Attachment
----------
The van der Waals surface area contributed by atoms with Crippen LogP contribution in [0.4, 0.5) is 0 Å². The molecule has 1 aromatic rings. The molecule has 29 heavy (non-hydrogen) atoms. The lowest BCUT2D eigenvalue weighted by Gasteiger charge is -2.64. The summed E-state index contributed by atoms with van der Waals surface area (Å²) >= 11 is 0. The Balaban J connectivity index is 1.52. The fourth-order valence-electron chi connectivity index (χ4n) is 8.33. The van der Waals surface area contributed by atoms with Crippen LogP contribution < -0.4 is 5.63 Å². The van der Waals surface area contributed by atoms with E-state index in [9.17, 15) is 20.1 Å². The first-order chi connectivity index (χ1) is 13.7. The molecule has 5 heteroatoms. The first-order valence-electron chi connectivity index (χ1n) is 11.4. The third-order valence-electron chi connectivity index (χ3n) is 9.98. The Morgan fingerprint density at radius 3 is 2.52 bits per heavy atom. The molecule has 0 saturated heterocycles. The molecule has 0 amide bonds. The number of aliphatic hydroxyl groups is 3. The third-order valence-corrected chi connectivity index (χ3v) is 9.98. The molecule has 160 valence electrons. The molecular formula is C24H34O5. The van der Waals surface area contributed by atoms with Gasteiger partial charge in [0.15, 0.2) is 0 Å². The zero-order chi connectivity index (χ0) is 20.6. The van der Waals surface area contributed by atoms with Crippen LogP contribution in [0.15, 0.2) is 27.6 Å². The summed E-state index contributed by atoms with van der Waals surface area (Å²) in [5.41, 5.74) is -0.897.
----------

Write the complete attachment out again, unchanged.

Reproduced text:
The van der Waals surface area contributed by atoms with Crippen LogP contribution in [0.4, 0.5) is 0 Å². The molecule has 1 aromatic rings. The molecule has 29 heavy (non-hydrogen) atoms. The lowest BCUT2D eigenvalue weighted by Gasteiger charge is -2.64. The summed E-state index contributed by atoms with van der Waals surface area (Å²) >= 11 is 0. The Balaban J connectivity index is 1.52. The fourth-order valence-electron chi connectivity index (χ4n) is 8.33. The van der Waals surface area contributed by atoms with Crippen LogP contribution < -0.4 is 5.63 Å². The van der Waals surface area contributed by atoms with E-state index in [9.17, 15) is 20.1 Å². The first-order chi connectivity index (χ1) is 13.7. The molecule has 5 heteroatoms. The first-order valence-electron chi connectivity index (χ1n) is 11.4. The third-order valence-electron chi connectivity index (χ3n) is 9.98. The Morgan fingerprint density at radius 3 is 2.52 bits per heavy atom. The molecule has 0 saturated heterocycles. The molecule has 0 amide bonds. The number of aliphatic hydroxyl groups is 3. The third-order valence-corrected chi connectivity index (χ3v) is 9.98. The molecule has 160 valence electrons. The molecular formula is C24H34O5. The van der Waals surface area contributed by atoms with Gasteiger partial charge in [0.15, 0.2) is 0 Å². The zero-order chi connectivity index (χ0) is 20.6. The van der Waals surface area contributed by atoms with Crippen LogP contribution in [0.15, 0.2) is 27.6 Å². The summed E-state index contributed by atoms with van der Waals surface area (Å²) in [5.41, 5.74) is -0.897.